Apache Plaza: Farewell to the ‘Center of
by Jeff Anderson
On December 30, 2003, a brief article in the St. Paul Pioneer Press
quietly announced that Apache Plaza in St Anthony, Minnesota would be
closing its doors in February 2004. The announcement signified
the sad ending of an era, a day that fans of the mall expected yet
hoped would never come.
Apache Plaza was not Minnesota’s first enclosed shopping center.
In 1956, Southdale in Edina, Minnesota, became the first
fully-enclosed, climate-controlled shopping center in the United
States. Nearby, St. Anthony Village (now known as the “City
of St. Anthony”) was rapidly evolving from fields of farmland into
miles of new rambler houses occupied by bright-eyed young
families. It only made sense that a bustling city such as
this be chosen as the location for Minnesota’s second enclosed shopping
center, Apache Plaza.
Ground broke on the exciting new venture on April 18, 1960, on land
that was formerly owned by hog farmer Ken Lee. The mall was the
creation of Apache Corp. and architect Willard Thorsen. Indoor
shopping of this magnitude was still revolutionary to the Minneapolis
area at the time. Early promotional materials from the mall
described the experience as “in effect, shopping in one huge store with
everything (you) need under one roof.” Original anchors JC
Penney, Woolworths, Montgomery Ward and GC Murphy were supplemented by
nearly 60 shops and stores, catering primarily to shopping needs and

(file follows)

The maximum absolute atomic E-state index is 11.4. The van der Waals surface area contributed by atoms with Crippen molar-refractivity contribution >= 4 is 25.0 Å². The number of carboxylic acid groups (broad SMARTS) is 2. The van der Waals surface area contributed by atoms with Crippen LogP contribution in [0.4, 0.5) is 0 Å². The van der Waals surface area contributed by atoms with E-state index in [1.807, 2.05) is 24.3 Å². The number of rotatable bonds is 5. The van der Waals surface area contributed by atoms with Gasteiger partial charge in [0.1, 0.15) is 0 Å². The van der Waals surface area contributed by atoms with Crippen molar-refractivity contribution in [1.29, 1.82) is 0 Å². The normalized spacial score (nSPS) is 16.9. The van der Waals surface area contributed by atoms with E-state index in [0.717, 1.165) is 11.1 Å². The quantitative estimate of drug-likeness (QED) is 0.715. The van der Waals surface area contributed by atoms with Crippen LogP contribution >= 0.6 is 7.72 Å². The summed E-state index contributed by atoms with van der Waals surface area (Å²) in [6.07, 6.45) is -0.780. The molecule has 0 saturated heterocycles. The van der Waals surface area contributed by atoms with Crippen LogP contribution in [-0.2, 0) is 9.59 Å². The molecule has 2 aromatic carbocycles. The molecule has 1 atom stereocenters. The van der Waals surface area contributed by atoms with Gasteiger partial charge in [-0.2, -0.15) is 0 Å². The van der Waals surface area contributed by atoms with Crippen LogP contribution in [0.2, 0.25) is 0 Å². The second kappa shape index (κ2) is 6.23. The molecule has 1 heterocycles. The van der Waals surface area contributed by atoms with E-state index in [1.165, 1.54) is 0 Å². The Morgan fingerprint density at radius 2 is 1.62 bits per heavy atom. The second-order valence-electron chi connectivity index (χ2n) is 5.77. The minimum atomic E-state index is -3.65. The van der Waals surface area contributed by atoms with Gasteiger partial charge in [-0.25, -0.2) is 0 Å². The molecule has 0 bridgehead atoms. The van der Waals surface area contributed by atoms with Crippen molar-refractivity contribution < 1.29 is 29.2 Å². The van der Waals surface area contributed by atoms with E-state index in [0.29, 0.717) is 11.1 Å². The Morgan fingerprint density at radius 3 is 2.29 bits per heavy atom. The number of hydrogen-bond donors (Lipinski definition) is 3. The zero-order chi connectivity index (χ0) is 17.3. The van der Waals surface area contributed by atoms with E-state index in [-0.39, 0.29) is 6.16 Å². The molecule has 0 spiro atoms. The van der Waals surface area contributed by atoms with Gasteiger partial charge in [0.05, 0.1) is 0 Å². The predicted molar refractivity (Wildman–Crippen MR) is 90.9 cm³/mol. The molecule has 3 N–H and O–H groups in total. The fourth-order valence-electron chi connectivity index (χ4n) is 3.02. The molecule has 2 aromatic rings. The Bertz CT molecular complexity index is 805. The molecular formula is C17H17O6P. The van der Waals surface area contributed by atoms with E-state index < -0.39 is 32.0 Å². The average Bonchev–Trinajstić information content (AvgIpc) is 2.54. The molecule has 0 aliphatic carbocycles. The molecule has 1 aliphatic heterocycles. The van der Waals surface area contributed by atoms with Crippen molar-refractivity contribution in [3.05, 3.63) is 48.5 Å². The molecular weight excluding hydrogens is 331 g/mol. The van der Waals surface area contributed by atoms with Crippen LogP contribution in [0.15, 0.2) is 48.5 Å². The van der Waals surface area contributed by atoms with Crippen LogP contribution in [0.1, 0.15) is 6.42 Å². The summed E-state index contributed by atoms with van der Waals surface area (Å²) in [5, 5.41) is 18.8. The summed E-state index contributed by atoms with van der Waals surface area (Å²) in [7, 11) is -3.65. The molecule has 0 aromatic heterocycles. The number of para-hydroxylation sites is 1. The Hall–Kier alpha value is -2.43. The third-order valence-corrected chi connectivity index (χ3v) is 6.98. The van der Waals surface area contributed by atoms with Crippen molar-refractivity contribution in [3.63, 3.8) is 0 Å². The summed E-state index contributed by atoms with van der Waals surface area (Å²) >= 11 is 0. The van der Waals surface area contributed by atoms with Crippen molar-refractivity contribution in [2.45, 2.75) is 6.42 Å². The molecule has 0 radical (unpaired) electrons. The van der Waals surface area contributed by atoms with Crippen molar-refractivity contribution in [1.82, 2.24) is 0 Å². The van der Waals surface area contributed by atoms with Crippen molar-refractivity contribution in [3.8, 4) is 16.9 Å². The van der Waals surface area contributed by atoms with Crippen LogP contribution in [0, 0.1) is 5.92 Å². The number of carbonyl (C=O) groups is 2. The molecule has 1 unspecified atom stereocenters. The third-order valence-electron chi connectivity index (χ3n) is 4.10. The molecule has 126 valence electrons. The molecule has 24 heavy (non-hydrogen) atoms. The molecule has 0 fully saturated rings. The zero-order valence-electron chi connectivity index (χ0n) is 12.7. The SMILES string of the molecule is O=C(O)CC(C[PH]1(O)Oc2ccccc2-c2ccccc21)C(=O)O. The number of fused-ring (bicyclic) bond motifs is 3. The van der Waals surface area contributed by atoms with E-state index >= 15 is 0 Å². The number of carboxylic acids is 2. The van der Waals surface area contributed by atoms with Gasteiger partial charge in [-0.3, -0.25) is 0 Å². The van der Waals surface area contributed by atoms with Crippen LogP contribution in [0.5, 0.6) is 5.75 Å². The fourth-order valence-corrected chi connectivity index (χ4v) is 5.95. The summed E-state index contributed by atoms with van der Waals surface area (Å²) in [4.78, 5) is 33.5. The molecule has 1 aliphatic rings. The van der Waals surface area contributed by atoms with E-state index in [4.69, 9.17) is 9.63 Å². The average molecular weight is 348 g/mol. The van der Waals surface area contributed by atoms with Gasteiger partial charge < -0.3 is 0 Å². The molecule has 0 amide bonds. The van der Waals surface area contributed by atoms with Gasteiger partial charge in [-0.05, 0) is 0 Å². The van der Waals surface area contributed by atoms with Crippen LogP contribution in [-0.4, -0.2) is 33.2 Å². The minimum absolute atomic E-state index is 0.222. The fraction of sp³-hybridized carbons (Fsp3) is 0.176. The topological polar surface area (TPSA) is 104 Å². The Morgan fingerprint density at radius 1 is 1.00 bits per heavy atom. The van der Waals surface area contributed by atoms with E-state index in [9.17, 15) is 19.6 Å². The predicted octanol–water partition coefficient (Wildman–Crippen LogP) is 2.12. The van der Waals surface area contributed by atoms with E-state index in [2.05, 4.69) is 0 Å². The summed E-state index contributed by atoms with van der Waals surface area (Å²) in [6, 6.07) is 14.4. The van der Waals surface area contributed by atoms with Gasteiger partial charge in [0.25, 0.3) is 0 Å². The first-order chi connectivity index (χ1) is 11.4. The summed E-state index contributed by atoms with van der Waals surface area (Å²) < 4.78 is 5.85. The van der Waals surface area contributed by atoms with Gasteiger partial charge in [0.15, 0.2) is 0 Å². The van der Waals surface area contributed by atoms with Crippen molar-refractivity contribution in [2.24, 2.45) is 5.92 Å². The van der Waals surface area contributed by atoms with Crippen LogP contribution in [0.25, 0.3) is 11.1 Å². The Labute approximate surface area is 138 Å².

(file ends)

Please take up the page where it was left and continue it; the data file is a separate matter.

whims of the contemporary housewife of the 1960s.
The plaza's central court, three stories high and larger than a
football field, measured in at a length of 350 feet. The court's roof
was gloriously marked by ten inverted hyperbolic paraboloids, measuring
65 by 71 feet and standing on single 28-inch square columns. In 1961
this construction was very “space-age” and is now historically
representative of the era. Mall promotions described the center court
as a year-around garden of exotic plants and flowers, pools, a
jet spray fountain, birds, sunken brick garden...kept perpetually sunny
by a glass clerestory which frames the ceiling. This
multi-colored glass clerestory was indeed spectacular, with alternating
bright red, yellow and blue squares. At night the windows
were lit from many directions, projecting splashes of color from every
angle. The center court floor similarly featured colored inlay,
and throughout the mall were red, blue, and yellow lockers where
shoppers could store their belongings as they shopped in sunshine
comfort. Simply put, this place was gorgeous.
The mall opened on Thursday, October 19, 1961, amidst much
fanfare. In a recent interview with apacheplaza.com, Mr.
Eugene Johnson, manager of one of the mall’s first stores, described
the Grand Opening as “the most exciting thing to happen in all of the
north metro area in many years. It was responded to by long lines of
people awaiting their first glimpse inside the mall. The ceremony was
hugely attended and included local media stars and dignitaries. There
were cars lined up for miles along Stinson and Silver Lake Road”.
Governor Elmer Anderson arrived by helicopter and ceremoniously raised
American, Minnesota, and Apache Plaza flags. For the years that